In its application document for a partial interim review, Acron pointed to “substantial changes in the structure of sales” from the company to the EU since the withdrawal of Acron’s price undertaking in March 2016 as a reason for anti-dumping duties to be removed.
Acron included changes in its AN production costs, as well as changes in its corporate and sales structures in the domestic market.
Additionally, Acron cited the alignment of prices charged by Gazprom for natural gas sold for export to the EU and industrial consumers in Russia.
Still, Russia’s domestic regulated gas price will do no more than keep pace with inflation in the coming years, as the government continues to keep the price low to benefit the economy, according to Dr James Henderson, director of the natural-gas programme at the Oxford Institute for Energy Studies.
During a period of ruble strength in 2016, the netback gas price to Russia from Europe was almost equivalent to the European price, Henderson said. Since that time European spot prices have risen to levels significantly above the Russian domestic gas price, even on a netback basis allowing for transport costs and the gas export tax, he said.
“The structural issue of the Russian government regulating prices means that these convergences will likely be short-lived, with currency fluctuations playing a major role,” Henderson said.
Acron said in a May 11 investor report this year that Russian price rises in natural monopoly ruble tariffs such as gas and electricity will be limited by the rate of inflation.
“Vertical integration in nitrogen and phosphates, and capped gas prices in Russia, help Acron keep costs under control,” Acron said in the report.
EU fertilizer backlash
Fertilizer producers and associations in the EU have resisted requests for anti-dumping duties to be abolished, arguing that Russia’s state-fixed gas price justifies economic protection.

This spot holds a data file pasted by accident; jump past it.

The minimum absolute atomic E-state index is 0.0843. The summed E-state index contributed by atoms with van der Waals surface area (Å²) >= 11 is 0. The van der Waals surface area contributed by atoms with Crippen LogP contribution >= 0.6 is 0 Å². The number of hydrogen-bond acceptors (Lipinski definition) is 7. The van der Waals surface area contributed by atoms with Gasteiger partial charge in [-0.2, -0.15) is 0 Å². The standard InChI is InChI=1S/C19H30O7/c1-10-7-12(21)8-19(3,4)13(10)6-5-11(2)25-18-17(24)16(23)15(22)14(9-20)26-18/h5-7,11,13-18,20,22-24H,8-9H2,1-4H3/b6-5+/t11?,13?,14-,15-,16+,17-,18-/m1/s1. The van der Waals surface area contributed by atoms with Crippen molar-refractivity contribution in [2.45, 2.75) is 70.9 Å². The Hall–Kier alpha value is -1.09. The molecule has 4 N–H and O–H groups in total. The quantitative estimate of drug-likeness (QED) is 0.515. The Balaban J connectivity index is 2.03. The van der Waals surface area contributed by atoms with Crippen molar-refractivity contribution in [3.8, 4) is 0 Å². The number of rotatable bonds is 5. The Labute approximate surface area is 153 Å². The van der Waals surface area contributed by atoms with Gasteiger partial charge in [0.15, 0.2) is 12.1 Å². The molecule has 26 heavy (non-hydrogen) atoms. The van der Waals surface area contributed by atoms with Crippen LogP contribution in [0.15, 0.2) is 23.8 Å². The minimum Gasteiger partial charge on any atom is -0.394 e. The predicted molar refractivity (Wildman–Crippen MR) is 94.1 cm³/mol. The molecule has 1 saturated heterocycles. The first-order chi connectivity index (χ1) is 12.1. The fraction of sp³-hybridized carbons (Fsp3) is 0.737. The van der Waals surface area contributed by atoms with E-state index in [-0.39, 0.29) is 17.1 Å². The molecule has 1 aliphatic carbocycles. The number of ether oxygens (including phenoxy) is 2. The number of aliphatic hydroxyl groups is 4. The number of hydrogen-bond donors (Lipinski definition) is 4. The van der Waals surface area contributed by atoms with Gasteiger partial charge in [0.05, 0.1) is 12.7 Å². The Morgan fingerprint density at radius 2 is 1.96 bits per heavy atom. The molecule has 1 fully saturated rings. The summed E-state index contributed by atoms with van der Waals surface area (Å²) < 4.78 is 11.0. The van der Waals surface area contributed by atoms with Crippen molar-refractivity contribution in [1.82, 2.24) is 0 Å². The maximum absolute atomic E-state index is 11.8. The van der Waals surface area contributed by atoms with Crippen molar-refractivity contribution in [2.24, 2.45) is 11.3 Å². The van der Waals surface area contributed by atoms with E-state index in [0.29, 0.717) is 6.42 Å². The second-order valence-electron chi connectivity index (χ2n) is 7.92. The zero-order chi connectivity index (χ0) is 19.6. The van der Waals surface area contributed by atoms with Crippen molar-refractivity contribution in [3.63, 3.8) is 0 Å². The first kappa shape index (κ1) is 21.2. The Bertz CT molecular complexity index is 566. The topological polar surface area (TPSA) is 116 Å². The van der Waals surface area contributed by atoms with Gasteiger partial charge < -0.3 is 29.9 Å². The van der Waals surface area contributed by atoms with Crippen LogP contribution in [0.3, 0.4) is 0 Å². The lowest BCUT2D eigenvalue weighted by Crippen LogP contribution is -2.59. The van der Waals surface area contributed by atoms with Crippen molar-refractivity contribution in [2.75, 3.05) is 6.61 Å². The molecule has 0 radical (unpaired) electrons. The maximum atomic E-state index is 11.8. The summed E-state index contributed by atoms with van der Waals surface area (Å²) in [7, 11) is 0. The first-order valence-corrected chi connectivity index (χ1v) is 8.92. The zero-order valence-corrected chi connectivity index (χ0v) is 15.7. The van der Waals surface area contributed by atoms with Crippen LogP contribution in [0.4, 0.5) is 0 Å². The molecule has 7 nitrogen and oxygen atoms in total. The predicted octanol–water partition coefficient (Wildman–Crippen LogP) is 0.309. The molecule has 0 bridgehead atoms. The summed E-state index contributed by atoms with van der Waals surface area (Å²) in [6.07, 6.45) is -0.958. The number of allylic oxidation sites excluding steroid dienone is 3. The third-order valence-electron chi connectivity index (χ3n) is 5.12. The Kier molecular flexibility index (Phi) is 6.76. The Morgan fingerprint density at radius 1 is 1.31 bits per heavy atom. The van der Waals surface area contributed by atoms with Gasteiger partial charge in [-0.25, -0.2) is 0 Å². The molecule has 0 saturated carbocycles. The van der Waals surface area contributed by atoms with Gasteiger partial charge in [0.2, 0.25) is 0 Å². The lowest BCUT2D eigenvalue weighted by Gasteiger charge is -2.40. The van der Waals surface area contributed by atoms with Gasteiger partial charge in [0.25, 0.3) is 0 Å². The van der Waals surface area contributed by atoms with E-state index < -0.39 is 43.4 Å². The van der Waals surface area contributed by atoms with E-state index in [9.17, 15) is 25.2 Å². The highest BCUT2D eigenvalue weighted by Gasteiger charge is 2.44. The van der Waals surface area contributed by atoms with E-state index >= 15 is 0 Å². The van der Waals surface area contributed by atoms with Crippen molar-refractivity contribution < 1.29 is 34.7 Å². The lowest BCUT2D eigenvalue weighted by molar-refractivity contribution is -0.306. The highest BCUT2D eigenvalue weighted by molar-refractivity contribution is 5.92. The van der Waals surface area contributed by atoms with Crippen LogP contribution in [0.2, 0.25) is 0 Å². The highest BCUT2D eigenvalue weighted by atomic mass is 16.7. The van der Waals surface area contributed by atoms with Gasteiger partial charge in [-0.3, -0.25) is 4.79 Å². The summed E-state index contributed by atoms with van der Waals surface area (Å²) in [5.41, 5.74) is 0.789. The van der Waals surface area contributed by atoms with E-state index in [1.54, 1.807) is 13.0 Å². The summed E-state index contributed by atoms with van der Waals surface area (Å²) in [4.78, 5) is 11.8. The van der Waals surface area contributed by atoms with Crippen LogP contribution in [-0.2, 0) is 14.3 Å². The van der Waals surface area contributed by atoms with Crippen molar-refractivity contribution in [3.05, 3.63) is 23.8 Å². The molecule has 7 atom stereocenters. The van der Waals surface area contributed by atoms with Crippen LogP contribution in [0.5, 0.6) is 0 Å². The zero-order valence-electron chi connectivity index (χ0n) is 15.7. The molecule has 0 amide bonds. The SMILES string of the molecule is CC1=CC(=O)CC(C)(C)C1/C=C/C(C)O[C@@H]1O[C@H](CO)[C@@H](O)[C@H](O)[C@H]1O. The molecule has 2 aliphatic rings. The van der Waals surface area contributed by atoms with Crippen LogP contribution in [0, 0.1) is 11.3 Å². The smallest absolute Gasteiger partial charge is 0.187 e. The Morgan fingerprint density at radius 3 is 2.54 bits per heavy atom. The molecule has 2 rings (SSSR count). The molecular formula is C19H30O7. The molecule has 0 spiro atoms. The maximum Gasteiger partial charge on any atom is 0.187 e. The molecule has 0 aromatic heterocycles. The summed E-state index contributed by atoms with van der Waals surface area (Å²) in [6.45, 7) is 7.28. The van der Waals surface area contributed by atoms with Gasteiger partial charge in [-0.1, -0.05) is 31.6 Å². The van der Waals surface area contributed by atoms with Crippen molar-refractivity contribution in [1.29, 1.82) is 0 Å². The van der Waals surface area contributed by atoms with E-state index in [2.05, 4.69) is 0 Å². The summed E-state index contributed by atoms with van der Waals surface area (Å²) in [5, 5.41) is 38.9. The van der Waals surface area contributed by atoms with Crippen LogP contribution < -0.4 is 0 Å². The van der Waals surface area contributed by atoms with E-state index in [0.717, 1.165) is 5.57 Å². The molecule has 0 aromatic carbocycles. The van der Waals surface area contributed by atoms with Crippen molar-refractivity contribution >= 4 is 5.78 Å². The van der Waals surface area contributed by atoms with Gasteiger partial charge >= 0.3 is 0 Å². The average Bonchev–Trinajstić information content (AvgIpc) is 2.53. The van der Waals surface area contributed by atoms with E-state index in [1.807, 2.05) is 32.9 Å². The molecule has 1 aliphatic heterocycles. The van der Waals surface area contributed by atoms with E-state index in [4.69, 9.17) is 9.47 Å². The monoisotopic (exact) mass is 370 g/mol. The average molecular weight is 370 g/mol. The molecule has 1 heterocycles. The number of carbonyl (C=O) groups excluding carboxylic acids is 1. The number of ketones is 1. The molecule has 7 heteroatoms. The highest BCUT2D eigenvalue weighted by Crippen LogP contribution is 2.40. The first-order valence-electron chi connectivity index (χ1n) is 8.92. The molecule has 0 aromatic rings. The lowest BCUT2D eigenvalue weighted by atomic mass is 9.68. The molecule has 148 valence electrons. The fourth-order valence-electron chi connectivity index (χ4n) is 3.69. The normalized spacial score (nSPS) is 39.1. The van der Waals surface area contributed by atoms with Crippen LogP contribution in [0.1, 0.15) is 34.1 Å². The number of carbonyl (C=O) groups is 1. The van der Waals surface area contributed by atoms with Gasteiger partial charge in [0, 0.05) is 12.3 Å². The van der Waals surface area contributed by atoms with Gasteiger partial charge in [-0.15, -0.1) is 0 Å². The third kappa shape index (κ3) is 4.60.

“The playing field is not level when you are competing with distorted gas prices in Russia, and gas prices represent between 60-80% of production costs,” Director General at Fertilizers Europe Jacob Hansen said in a March 2018 press statement in response to calls for fertilizer tariffs to be scrapped.
Russia and the Gulf States would be the main beneficiaries of a removal of fertilizer tariffs, Hansen added.
As much as 50% of all nitrogen imports into the EU are tariff free, including from areas such as North Africa where the EU is eager to promote trade, Fertilizers Europe said.
In the agricultural season 2016/17, Belarus, China, Libya, Russia, Turkmenistan, Ukraine and the USA payed the EU’s conventional duty on nitrogen fertilizers. Over the same season Algeria, Egypt, Georgia, Morocco, Norway, Serbia, Trinidad & Tobago and Tunisia did not pay the conventional tariff.
EU fertilizer producers echoed Fertilizers Europe’s concerns around the abolition of tariffs.
Borealis said the anti-dumping tariffs on AN from Russia were imposed by the EU after careful investigation.
Aside from distorting markets, dumping has indirect negative effects on European fertilizer producers. Stringent EU legislative and regulatory requirements are imposed on EU producers, but these do not apply in Russia.
“Safeguarding a level playing field for European fertilizer producers is essential to ensure strong regional competition,” Borealis Executive Vice President for Base Chemicals Markku Korvenranta told Fertilizer Week.
The EU said that the investigation for both interim reviews on AN anti-dumping duties will cover the period from July 1, 2016 to June 30, 2017. This will include an examination of trends relevant for the assessment of injury from January 1, 2014 to June 30, 2017.
With an outcome due to be reached before the end of August, Brussels will be in sharp focus in the weeks ahead.Explore this topic with CRU
The city of Tangshan, two hours east of Beijing, plays an extremely important role in the global steel market. It is the largest steelmaking hub in the world and accounts...